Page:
A health enthusiast and writer shares her insights about why weight loss becomes harder for ageing women.

It’s a story most of us are familiar with. You step on the scale after a long gap, and suddenly discover you have gained five kilos.

All of a sudden (or so it seems) layers of flesh have settled around your tummy, hips and arms. The worst part is that you’ve been eating more or less the same food. “Your body has slowed down,” murmur sympathetic friends.

Cutting back doesn’t have the same effect

But you won’t accept this. So you embark on a diet that has worked for you in the past. You eat a roti less at meals and cut down sugary snacks. Two weeks later you step on the scale again. The figure is the same. Not an ounce less!

What’s going on, you wonder? The answers are long and uninspiring, but the common thread that ties them all is that it’s not as easy to lose weight as we grow older. Read on to understand why.

#1 Your rate of burn has declined

With every passing year, the body’s metabolic rate drops, and more work is needed to work off those extra pounds. Diets may help you shed a few pounds, but the minute you go back to eating normally, the weight climbs right back on. So what can you actually do?

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#2 You may be an emotional eater

Begin by analyzing your eating habits. You could start a “food diary” to help you with this. Food is a highly charged emotional issue for many people, and the reasons so many diets fail is that they don’t address why we overeat in the first place.

So, write down everything you eat, when you ate it and how you felt at the time. This action will help you confront the emotional causes of overeating. The next step is find a way to deal with your negative feelings, that doesn’t involve food.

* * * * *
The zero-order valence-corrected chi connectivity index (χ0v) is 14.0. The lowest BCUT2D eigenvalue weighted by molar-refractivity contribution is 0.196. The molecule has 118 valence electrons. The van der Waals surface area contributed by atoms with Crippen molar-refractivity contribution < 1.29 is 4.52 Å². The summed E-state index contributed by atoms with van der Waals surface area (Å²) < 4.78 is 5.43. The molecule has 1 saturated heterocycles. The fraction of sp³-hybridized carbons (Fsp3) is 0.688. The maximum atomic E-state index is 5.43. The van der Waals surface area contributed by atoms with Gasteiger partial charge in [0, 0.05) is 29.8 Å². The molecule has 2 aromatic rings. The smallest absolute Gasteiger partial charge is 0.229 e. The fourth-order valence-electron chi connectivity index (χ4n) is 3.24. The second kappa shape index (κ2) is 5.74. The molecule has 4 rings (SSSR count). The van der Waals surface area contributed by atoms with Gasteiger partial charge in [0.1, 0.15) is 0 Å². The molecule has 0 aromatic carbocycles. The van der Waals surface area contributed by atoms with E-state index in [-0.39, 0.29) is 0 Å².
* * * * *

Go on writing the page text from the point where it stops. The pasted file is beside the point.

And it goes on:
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#3 Your diet is designed to satisfy cravings rather than build health

One thing is for sure. Changing your diet to create health rather than lose weight will eventually help you lose weight, and maintain the weight loss. What this means is simply choosing food that will nourish you – brown bread rather than white, fruit instead of biscuits, a bowl of yoghurt every day, and so on.

#4 You don’t eat enough protein and fibrous carbohydrates

The majority of carbohydrates you consume should contain fibre and raise your blood sugar level slowly. Good examples of carbohydrates like this are beans, wheat products, most vegetables and fruits. Cut back on pasta and dessert. By introducing some exercise, you can start increasing your intake of carbohydrates slowly.

Any diet you adopt should have a reasonable amount of protein. Lean body mass is built and maintained by protein, and eating more protein has many benefits: more energy, less grogginess in the morning, a decrease in indigestion and bloating, and insomnia.

#5 You haven’t learned to eat when you are hungry, and stop when you are full

Drink some water if you think you are still hungry, and wait for 15 minutes to see if the urge to eat still persists. Eat slowly, savour your food and you will enjoy it much more.

#6 You don’t move enough

Creating an exercise routine for yourself is a part of the overall commitment you need to make to yourself to have a better body, and maintain your weight loss. Everyone’s approach to exercise is different, and it’s essential to develop an innate sense of what feels right for our bodies.

For some a 20-minute walk every alternate day works well, whereas others respond better to a swim in the pool or aerobics. What matters is that you keep your own nature in mind when you choose an exercise programme. All the best.